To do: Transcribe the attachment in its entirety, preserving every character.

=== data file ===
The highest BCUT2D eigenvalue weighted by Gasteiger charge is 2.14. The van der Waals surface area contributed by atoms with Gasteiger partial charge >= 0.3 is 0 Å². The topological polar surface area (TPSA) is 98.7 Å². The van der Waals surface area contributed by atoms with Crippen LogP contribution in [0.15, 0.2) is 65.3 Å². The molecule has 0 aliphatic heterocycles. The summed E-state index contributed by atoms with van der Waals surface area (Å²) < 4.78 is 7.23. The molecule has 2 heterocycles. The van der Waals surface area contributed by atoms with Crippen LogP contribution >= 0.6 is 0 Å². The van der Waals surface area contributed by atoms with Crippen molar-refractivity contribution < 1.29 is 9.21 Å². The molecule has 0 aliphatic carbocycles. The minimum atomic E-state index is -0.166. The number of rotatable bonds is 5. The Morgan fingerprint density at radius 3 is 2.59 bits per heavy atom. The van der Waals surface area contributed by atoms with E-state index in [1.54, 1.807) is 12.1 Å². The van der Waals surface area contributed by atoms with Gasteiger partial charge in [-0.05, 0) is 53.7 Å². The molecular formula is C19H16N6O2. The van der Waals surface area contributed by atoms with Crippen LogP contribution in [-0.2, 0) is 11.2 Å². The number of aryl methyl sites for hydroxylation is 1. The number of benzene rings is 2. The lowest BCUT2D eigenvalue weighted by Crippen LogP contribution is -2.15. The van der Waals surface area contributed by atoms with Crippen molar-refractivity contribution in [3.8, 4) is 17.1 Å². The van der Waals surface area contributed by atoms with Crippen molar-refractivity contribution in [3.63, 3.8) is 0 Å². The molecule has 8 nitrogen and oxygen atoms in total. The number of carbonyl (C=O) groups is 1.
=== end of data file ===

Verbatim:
The highest BCUT2D eigenvalue weighted by Gasteiger charge is 2.14. The van der Waals surface area contributed by atoms with Gasteiger partial charge >= 0.3 is 0 Å². The topological polar surface area (TPSA) is 98.7 Å². The van der Waals surface area contributed by atoms with Crippen LogP contribution in [0.15, 0.2) is 65.3 Å². The molecule has 0 aliphatic heterocycles. The summed E-state index contributed by atoms with van der Waals surface area (Å²) < 4.78 is 7.23. The molecule has 2 heterocycles. The van der Waals surface area contributed by atoms with Crippen LogP contribution >= 0.6 is 0 Å². The van der Waals surface area contributed by atoms with Crippen molar-refractivity contribution < 1.29 is 9.21 Å². The molecule has 0 aliphatic carbocycles. The minimum atomic E-state index is -0.166. The number of rotatable bonds is 5. The Morgan fingerprint density at radius 3 is 2.59 bits per heavy atom. The van der Waals surface area contributed by atoms with E-state index in [1.54, 1.807) is 12.1 Å². The van der Waals surface area contributed by atoms with Gasteiger partial charge in [-0.05, 0) is 53.7 Å². The molecular formula is C19H16N6O2. The van der Waals surface area contributed by atoms with Crippen LogP contribution in [-0.2, 0) is 11.2 Å². The number of aryl methyl sites for hydroxylation is 1. The number of benzene rings is 2. The lowest BCUT2D eigenvalue weighted by Crippen LogP contribution is -2.15. The van der Waals surface area contributed by atoms with Crippen molar-refractivity contribution in [3.8, 4) is 17.1 Å². The van der Waals surface area contributed by atoms with Crippen molar-refractivity contribution in [3.63, 3.8) is 0 Å². The molecule has 8 nitrogen and oxygen atoms in total. The number of carbonyl (C=O) groups is 1.